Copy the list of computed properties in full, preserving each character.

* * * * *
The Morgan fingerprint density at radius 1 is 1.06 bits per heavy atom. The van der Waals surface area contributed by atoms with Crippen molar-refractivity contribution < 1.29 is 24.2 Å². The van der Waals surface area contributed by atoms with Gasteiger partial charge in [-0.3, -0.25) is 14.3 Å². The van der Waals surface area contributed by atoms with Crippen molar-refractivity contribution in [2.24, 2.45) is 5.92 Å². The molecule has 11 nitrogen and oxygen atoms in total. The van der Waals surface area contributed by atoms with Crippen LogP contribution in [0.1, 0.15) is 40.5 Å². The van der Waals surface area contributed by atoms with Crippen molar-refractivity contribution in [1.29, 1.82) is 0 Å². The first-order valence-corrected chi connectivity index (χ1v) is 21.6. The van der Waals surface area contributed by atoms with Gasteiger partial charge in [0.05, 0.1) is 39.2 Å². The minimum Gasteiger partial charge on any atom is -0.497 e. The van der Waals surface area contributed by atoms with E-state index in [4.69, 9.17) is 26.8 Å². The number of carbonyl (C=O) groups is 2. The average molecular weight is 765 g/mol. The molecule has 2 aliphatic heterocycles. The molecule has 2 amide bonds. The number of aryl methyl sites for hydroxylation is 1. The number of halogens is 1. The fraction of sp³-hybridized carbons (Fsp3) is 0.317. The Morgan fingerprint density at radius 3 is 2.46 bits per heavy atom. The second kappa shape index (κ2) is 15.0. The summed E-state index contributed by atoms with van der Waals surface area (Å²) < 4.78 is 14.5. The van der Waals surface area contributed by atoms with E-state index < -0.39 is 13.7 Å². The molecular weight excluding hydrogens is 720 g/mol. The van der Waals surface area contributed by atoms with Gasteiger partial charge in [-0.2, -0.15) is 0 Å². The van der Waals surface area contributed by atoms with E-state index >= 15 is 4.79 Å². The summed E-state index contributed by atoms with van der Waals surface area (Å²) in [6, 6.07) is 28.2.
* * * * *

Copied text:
The Morgan fingerprint density at radius 1 is 1.06 bits per heavy atom. The van der Waals surface area contributed by atoms with Crippen molar-refractivity contribution < 1.29 is 24.2 Å². The van der Waals surface area contributed by atoms with Gasteiger partial charge in [-0.3, -0.25) is 14.3 Å². The van der Waals surface area contributed by atoms with Crippen molar-refractivity contribution in [2.24, 2.45) is 5.92 Å². The molecule has 11 nitrogen and oxygen atoms in total. The van der Waals surface area contributed by atoms with Crippen LogP contribution in [0.1, 0.15) is 40.5 Å². The van der Waals surface area contributed by atoms with Crippen molar-refractivity contribution in [1.29, 1.82) is 0 Å². The first-order valence-corrected chi connectivity index (χ1v) is 21.6. The van der Waals surface area contributed by atoms with Gasteiger partial charge in [0.05, 0.1) is 39.2 Å². The minimum Gasteiger partial charge on any atom is -0.497 e. The van der Waals surface area contributed by atoms with E-state index in [4.69, 9.17) is 26.8 Å². The number of carbonyl (C=O) groups is 2. The average molecular weight is 765 g/mol. The molecule has 2 aliphatic heterocycles. The molecule has 2 amide bonds. The number of aryl methyl sites for hydroxylation is 1. The number of halogens is 1. The fraction of sp³-hybridized carbons (Fsp3) is 0.317. The Morgan fingerprint density at radius 3 is 2.46 bits per heavy atom. The second kappa shape index (κ2) is 15.0. The summed E-state index contributed by atoms with van der Waals surface area (Å²) < 4.78 is 14.5. The van der Waals surface area contributed by atoms with E-state index < -0.39 is 13.7 Å². The molecular weight excluding hydrogens is 720 g/mol. The van der Waals surface area contributed by atoms with Gasteiger partial charge in [-0.2, -0.15) is 0 Å². The van der Waals surface area contributed by atoms with E-state index >= 15 is 4.79 Å². The summed E-state index contributed by atoms with van der Waals surface area (Å²) in [6, 6.07) is 28.2.